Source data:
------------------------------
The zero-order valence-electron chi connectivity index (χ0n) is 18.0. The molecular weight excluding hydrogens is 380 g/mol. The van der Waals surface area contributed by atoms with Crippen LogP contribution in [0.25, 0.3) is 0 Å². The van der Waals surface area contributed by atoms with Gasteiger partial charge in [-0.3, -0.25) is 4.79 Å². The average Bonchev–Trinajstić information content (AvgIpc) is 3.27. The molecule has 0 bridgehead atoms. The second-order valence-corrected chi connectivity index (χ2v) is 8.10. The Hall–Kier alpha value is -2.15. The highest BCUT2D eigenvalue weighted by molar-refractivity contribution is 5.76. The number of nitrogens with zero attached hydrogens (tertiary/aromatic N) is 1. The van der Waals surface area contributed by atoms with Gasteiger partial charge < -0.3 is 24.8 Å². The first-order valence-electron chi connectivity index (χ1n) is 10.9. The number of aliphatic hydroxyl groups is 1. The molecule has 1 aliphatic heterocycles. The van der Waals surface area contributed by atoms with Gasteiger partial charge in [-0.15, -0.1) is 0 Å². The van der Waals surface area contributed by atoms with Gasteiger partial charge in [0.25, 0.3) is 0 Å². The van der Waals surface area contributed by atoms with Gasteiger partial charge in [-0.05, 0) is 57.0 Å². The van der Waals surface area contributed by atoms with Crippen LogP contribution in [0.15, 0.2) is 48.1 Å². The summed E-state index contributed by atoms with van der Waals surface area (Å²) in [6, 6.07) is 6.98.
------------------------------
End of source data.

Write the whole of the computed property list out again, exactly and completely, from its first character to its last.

The zero-order valence-electron chi connectivity index (χ0n) is 18.0. The molecular weight excluding hydrogens is 380 g/mol. The van der Waals surface area contributed by atoms with Crippen LogP contribution in [0.25, 0.3) is 0 Å². The van der Waals surface area contributed by atoms with Gasteiger partial charge in [-0.3, -0.25) is 4.79 Å². The average Bonchev–Trinajstić information content (AvgIpc) is 3.27. The molecule has 0 bridgehead atoms. The second-order valence-corrected chi connectivity index (χ2v) is 8.10. The Hall–Kier alpha value is -2.15. The highest BCUT2D eigenvalue weighted by molar-refractivity contribution is 5.76. The number of nitrogens with zero attached hydrogens (tertiary/aromatic N) is 1. The van der Waals surface area contributed by atoms with Gasteiger partial charge < -0.3 is 24.8 Å². The first-order valence-electron chi connectivity index (χ1n) is 10.9. The number of aliphatic hydroxyl groups is 1. The molecule has 1 aliphatic heterocycles. The van der Waals surface area contributed by atoms with Gasteiger partial charge in [-0.15, -0.1) is 0 Å². The van der Waals surface area contributed by atoms with Gasteiger partial charge in [0.25, 0.3) is 0 Å². The van der Waals surface area contributed by atoms with Gasteiger partial charge in [-0.05, 0) is 57.0 Å². The van der Waals surface area contributed by atoms with Crippen LogP contribution in [0.15, 0.2) is 48.1 Å². The summed E-state index contributed by atoms with van der Waals surface area (Å²) in [6, 6.07) is 6.98.